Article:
By Pete Harris, Co-Founder and Research Principal
Read just about any ‘business and the blockchain’ feature article and supply chain is sure to be listed among key use cases. Examples of projects underway include ensuring the authenticity of diamonds, tracking tuna from catch to plate, and ensuring that life-saving pharmaceuticals are transported to hospitals quickly and are maintained in temperature-controlled environments.
The term supply chain can mean different things to different people. Some view the term as purely related to logistics, while others will extend it to the administration related to shipping of goods and financing aspects of trade. There’s also a view that aspects such as end customer eCommerce experience and payments infrastructures are part of the supply chain challenge.
Moreover, the scope of what constitutes a supply chain varies from person to person. Is the provenance of rock samples extracted to test for oil a supply chain application? There’s no doubt that those involved in the project believe it is, and yet there is no real manufacturer or customer involved. On the other hand, from a process POV, if it looks like a duck and quacks like a duck …
Moving from ideas and experiments to real life benefits is likely to be challenging. When it comes to implementing blockchain technology for supply chains then it will need to be integrated with other existing and emerging technologies – everything from traditional databases, ERP systems to IoT sensors and big data analytics.
At Chain Business Insights, we like to delve a little deeper when it comes to defining supply chains and applications for blockchain. We’re driven by marketplace needs and we want to research the real pain points. We want to find out specifically which use cases will be driving supply chain blockchain implementations in the near-to-medium-term future. You can help us. Take a few minutes to participate in our survey and give us your wisdom. As a thank you, we’ll provide you with an overview of the results when we tabulate them in early May.
By Pete Harris, Co-Founder and Research Principal
While some might think of IBM as primarily a vendor of computer hardware, most of its revenues actually come from huge software and services businesses. For some time, it has been active in the supply chain space with its analytics offerings, and more recently it has invested heavily in blockchain technology. Now, it’s begun to experiment with how blockchain can be applied to supply chain management and trade finance while also creating a robust commercial offering that global businesses can rely upon.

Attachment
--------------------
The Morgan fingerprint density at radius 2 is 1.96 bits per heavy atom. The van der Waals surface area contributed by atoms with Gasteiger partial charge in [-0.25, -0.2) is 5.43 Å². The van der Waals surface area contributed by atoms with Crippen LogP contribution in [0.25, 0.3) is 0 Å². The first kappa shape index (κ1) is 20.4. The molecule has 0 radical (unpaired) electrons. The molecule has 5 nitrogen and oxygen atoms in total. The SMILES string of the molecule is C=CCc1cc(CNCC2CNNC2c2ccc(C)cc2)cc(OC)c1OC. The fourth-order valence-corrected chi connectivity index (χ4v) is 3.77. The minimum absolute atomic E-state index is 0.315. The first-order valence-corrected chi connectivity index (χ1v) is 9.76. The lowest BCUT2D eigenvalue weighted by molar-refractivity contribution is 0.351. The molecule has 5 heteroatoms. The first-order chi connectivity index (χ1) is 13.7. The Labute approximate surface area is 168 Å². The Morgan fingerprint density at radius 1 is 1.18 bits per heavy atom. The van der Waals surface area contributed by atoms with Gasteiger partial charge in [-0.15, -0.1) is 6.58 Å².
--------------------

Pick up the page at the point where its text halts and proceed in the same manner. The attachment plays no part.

To first look at the technology it has built, IBM’s core blockchain offering is called simply IBM Blockchain and, at least for now, it’s being offered ‘as a service’ delivered via IBM’s Bluemix cloud platform. In this cloud model, IBM hosts the hardware and systems software and blockchain platform in its data centers, and customers pay a monthly fee to host their specific applications.
IBM Blockchain is built on top of an open source offering, called Fabric, which is administered by the Linux Foundation via its Hyperledgerproject. Fabric, which was just released as a 1.0 alpha version, includes a lot of IBM code and IBM continues to be a key developer of it, but other companies are playing an increasingly important role in making Fabric ready for mission-critical applications, supply chain management being one of them.
By Sherree DeCovny, Co-Founder and Research Principal
Palm oil is the largest vegetable oil in the world in terms of produced volume next to soybean oil. It’s mainly used in food and for cooking, but it is also used to manufacture soap, detergent, pharmaceutical products, cosmetics, biofuels and oleo products. Most of it originates in Indonesia and Malaysia, although a small amount comes from Thailand, Colombia, Honduras, Guatemala and Papua New Guinea.
The fruit is transported from the plantation to the mill, and then the crude oil is transported to the ports and shipped to refineries abroad. The EU is one of the largest importers of palm oil. In 2015, it imported 4.54 million tonnes, although volumes have been decreasing because of the gradual substitution of palm oil for other vegetable oils in foods. The Netherlands accounts for over 60% of European re-exports of palm oil, and Germany follows with 24%.
Sustainability is important because oil palms grow in ecologically vulnerable areas. Since 2004, the Roundtable on Sustainable Palm Oil (RSPO) has been collaborating with the global supply chain to transform the palm oil industry and support a transition toward 100% sustainable palm oil. It developed environmental and social criteria that companies must comply with to produce Certified Sustainable Palm Oil (CSPO), and many companies have adopted this standard as their industry benchmark.